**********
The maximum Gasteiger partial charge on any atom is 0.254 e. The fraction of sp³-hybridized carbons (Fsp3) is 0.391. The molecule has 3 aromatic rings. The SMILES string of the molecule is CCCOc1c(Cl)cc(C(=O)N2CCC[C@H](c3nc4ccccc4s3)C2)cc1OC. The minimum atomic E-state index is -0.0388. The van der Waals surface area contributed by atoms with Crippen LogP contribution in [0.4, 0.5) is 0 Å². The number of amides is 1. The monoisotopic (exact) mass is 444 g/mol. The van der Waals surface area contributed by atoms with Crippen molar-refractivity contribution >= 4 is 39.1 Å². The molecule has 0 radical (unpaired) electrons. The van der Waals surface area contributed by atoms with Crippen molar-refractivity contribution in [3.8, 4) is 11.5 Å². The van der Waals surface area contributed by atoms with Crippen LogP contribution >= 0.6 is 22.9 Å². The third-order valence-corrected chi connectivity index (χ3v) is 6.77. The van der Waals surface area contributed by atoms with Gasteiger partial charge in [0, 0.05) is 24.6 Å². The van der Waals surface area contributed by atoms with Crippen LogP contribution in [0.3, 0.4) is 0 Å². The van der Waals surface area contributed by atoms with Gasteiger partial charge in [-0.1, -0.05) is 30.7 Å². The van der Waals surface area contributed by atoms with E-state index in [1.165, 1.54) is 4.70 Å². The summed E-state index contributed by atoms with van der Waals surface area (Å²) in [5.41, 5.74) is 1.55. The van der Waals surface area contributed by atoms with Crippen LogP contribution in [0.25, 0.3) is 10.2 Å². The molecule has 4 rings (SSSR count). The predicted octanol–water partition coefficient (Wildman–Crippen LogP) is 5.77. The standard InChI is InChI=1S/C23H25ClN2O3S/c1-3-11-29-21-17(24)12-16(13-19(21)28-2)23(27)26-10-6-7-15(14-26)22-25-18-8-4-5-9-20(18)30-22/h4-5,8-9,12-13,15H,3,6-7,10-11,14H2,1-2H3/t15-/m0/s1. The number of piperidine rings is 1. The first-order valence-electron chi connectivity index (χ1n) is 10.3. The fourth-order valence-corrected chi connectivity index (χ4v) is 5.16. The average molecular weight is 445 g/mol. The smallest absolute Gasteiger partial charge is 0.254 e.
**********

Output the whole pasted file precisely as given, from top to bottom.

The maximum Gasteiger partial charge on any atom is 0.254 e. The fraction of sp³-hybridized carbons (Fsp3) is 0.391. The molecule has 3 aromatic rings. The SMILES string of the molecule is CCCOc1c(Cl)cc(C(=O)N2CCC[C@H](c3nc4ccccc4s3)C2)cc1OC. The minimum atomic E-state index is -0.0388. The van der Waals surface area contributed by atoms with Crippen LogP contribution in [0.4, 0.5) is 0 Å². The number of amides is 1. The monoisotopic (exact) mass is 444 g/mol. The van der Waals surface area contributed by atoms with Crippen molar-refractivity contribution >= 4 is 39.1 Å². The molecule has 0 radical (unpaired) electrons. The van der Waals surface area contributed by atoms with Crippen molar-refractivity contribution in [3.8, 4) is 11.5 Å². The van der Waals surface area contributed by atoms with Crippen LogP contribution >= 0.6 is 22.9 Å². The third-order valence-corrected chi connectivity index (χ3v) is 6.77. The van der Waals surface area contributed by atoms with Gasteiger partial charge in [0, 0.05) is 24.6 Å². The van der Waals surface area contributed by atoms with Crippen LogP contribution in [0.3, 0.4) is 0 Å². The van der Waals surface area contributed by atoms with Gasteiger partial charge in [-0.1, -0.05) is 30.7 Å². The van der Waals surface area contributed by atoms with E-state index in [1.165, 1.54) is 4.70 Å². The summed E-state index contributed by atoms with van der Waals surface area (Å²) in [5.41, 5.74) is 1.55. The van der Waals surface area contributed by atoms with Crippen LogP contribution in [0.25, 0.3) is 10.2 Å². The molecule has 4 rings (SSSR count). The predicted octanol–water partition coefficient (Wildman–Crippen LogP) is 5.77. The standard InChI is InChI=1S/C23H25ClN2O3S/c1-3-11-29-21-17(24)12-16(13-19(21)28-2)23(27)26-10-6-7-15(14-26)22-25-18-8-4-5-9-20(18)30-22/h4-5,8-9,12-13,15H,3,6-7,10-11,14H2,1-2H3/t15-/m0/s1. The number of piperidine rings is 1. The first-order valence-electron chi connectivity index (χ1n) is 10.3. The fourth-order valence-corrected chi connectivity index (χ4v) is 5.16. The average molecular weight is 445 g/mol. The smallest absolute Gasteiger partial charge is 0.254 e.